Annie shared her own career story, and how even on transitioning to her current role as a project manager, there is still uncertainty surrounding job security when your role is attached to a research grant and things can get complicated when grants run out… Leigh added from her perspective that public engagement roles in academia often follow the same pattern with roles tied into research projects only lasting as long as the grant. She also added insight from her perspective of frequently working with students, agreeing that there is not currently enough awareness and practical information given to research students about the reality of working in academia post-PhD.
As our most senior research position panellist, Deepak shared his own stressful story of an overseas post-doc job falling through just as he was about to move. Fortunately, this turned out to be a blessing in disguise as he later found another role that shaped his career path, and Deepak was able to share with us some insight: ‘it’s extremely important to plan ahead and know your options, but to remember at the end of the day that you need to know what your priorities are and make your decisions based on them.’
Photography: Tatjana Zoller
Discussion on the uncertainty of short contracts and particularly how PhDs often initially aren’t aware of what this means practically as a way of life, lead nicely on to our section discussing the lack of formal support post-PhD (both to stay or leave academia!) Our panel brought lots of insight to the table, particularly Annie and Leigh who both come from the perspective of having taken career breaks to start families, as well as transitioning into academic roles that weren’t directly doing research at the bench. Annie answered audience questions about leaving academia and later returning – is there a ‘right time’? She reflected that there are ‘always windows of opportunity’ to be found to return, and particularly that returning to academia after a break can be an opportunity to side-step into ‘a different kind of research’, as she did in her experience where her return to academia led her into qualitative patient focus group work.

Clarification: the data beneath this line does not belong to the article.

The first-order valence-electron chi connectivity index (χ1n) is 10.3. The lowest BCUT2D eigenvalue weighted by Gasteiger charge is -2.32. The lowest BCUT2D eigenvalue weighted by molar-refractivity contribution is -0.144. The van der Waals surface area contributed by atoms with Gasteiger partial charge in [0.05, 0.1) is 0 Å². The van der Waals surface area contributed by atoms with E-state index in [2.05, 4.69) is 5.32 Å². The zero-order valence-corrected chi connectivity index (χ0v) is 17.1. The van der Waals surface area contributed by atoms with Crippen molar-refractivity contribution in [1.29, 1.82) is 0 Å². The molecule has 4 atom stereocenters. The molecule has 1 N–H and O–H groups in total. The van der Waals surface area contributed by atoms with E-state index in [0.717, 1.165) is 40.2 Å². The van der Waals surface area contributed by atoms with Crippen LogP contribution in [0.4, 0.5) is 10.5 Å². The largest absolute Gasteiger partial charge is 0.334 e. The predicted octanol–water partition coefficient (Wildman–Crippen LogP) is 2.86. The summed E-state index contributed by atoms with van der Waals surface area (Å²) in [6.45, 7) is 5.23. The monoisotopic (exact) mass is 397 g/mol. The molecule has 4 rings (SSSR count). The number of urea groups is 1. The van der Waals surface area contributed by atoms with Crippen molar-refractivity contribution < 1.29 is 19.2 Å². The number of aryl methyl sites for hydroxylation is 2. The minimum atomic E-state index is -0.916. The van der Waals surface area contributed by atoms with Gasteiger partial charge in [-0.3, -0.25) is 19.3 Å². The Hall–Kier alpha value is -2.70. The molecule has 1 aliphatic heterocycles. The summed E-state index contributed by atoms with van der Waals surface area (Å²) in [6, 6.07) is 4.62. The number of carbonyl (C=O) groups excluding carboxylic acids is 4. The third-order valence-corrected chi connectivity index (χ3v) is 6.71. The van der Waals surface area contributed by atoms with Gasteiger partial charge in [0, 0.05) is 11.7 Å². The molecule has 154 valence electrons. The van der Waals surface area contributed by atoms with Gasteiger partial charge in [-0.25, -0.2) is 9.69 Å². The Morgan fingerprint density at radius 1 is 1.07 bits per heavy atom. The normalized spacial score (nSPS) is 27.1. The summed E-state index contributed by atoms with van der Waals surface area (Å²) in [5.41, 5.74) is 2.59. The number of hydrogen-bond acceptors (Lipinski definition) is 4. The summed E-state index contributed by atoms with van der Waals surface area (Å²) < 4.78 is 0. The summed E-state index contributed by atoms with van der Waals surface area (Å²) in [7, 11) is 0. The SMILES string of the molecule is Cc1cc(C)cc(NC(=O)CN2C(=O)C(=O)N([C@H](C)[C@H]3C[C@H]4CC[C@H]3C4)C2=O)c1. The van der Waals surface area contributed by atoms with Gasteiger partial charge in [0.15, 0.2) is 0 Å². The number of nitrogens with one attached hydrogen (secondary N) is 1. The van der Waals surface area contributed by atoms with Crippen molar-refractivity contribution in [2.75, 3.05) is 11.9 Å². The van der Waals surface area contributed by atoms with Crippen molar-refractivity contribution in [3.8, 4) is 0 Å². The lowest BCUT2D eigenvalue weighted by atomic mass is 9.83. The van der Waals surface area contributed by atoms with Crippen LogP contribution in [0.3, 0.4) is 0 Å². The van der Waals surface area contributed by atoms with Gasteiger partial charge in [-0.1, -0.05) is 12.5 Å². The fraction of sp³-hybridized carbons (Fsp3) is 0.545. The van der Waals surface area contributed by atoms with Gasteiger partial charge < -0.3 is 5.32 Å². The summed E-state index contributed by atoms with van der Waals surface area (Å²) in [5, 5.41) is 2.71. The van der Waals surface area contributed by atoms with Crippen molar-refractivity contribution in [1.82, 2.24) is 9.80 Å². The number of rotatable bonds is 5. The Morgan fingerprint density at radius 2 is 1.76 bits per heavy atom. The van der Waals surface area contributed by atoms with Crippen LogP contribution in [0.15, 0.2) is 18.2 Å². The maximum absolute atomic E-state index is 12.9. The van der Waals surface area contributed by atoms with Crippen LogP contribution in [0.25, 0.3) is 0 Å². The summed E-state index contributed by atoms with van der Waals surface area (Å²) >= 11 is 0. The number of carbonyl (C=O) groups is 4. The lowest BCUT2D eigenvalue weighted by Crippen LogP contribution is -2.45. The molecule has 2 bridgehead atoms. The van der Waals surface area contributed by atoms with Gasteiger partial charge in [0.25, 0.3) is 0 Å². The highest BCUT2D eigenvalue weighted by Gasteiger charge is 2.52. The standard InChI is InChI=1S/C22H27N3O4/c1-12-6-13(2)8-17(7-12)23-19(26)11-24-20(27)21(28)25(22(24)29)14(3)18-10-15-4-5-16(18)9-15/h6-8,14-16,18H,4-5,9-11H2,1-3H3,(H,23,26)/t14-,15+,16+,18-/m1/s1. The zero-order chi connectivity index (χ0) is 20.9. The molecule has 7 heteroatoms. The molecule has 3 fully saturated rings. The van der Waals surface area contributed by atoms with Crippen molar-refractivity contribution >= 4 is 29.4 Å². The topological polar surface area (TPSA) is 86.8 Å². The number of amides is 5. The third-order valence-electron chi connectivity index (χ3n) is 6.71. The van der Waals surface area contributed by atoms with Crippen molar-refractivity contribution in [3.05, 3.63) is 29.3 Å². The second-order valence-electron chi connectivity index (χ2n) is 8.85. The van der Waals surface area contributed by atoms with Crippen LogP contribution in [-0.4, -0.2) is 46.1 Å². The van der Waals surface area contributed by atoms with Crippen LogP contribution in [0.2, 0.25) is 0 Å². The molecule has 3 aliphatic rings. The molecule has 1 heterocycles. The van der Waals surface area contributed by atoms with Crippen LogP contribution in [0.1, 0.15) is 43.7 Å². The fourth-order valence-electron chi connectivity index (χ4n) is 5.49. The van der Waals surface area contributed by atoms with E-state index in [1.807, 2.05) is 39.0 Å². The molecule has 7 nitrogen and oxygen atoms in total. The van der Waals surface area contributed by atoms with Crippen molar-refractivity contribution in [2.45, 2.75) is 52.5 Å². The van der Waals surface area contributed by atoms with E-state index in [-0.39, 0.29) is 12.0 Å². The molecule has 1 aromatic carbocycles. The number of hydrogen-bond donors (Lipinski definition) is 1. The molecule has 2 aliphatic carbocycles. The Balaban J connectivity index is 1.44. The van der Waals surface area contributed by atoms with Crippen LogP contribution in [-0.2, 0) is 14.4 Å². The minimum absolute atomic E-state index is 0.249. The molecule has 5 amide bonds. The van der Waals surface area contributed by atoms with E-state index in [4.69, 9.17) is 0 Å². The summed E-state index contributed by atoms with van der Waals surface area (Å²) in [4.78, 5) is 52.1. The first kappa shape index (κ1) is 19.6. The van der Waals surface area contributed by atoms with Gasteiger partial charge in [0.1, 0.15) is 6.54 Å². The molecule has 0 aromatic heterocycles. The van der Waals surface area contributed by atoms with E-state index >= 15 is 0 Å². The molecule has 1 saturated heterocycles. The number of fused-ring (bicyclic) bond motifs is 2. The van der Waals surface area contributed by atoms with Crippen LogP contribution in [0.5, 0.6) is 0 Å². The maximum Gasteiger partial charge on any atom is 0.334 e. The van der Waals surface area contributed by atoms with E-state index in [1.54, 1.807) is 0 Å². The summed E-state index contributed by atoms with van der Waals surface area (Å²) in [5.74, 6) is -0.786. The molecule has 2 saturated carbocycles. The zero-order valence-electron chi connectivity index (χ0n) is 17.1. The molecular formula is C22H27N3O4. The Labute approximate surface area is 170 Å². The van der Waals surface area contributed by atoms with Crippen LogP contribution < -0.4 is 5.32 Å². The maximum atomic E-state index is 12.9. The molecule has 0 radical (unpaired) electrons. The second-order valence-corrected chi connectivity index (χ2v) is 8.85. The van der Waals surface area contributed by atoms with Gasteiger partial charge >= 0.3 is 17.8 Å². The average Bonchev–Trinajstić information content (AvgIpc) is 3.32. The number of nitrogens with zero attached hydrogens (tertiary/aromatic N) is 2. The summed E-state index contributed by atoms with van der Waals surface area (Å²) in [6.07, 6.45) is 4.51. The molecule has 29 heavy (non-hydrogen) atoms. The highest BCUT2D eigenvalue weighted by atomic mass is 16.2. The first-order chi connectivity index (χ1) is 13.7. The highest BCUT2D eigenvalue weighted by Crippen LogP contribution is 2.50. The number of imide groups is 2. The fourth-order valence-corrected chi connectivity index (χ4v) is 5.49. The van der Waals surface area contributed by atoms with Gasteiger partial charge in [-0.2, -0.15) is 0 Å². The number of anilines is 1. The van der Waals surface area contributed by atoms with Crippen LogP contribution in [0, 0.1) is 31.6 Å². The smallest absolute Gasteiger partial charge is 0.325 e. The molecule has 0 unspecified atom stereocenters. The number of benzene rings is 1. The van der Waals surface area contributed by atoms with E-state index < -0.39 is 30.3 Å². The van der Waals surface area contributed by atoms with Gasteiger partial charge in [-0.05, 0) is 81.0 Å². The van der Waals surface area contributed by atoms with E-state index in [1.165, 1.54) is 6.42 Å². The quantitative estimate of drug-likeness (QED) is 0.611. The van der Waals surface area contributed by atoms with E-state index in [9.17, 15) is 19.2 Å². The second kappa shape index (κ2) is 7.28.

Photography: Tatjana Zoller
We finished up this section with some great discussion on how the lack of support and information on options outside academia provided to ECRs is particularly disempowering when coupled with the stigma that still exists in academia for those who choose to leave. To illustrate this disingenuous double-standard the academic research sector has, Deepak asked the audience who knew anyone outside of science who has switched jobs or changed fields (majority of hands went up!), and then whether this had been a problem for those people changing track (very few ‘yeses’!), so we could then reflect on the attitude to this in academia.
Mary shared a practical recommendation to break the academic ‘bubble’ by using social media to follow many different individuals in science sharing their work online to learn about their experiences of academia, including why and how some left. Annie summed things up by sharing some words of validation for those who do not want to pursue research after a PhD: ‘it’s not a failure, it’s not a lack of resilience’. Definitely words we need to hear more often, as we can under-estimate how many transferable skills we gain during a PhD that enable us to make that career change.
Photography: Tatjana Zoller
Finally, our panel had a lot to say on mentoring! Mary shared her perspective of how valuable she has found mentorship as a PhD student, as a means to break through the often murky waters of ‘if you know, you know’ when it comes to understanding what your next steps might be after a PhD. She shared how particularly she was empowered by online communities such as #AcademicTwitter to go out and ask people about their roles and find mentors (plural!), and that having multiple mentors with different perspectives and ‘nuggets’ of knowledge to bring to the table can be an advantage over relying on just one person. On the flip side, Leigh also shared with us her experience of how you can also learn a lot from being a mentor yourself, and as a PhD student you’re probably already doing this as you supervise and support undergraduate or masters project students in the lab! For us, the take home message was to be proactive. While some formal support schemes may exist in some institutions at PhD level, it is rare post-PhD that you will ever be formally ‘allocated’ a mentor, so find people working in roles or areas you aspire to and reach out (the worst they can say is no!)
Overall, we had a fantastic evening and there was a real buzz from being back in a room to share experiences and connect in-person over some of the challenges many of us still face when it comes to working in academic research. There was some great feedback from those that attended, and – COVID permitting – we can’t wait to bring you more discussion opportunities in the near future!
Photography: Tatjana Zoller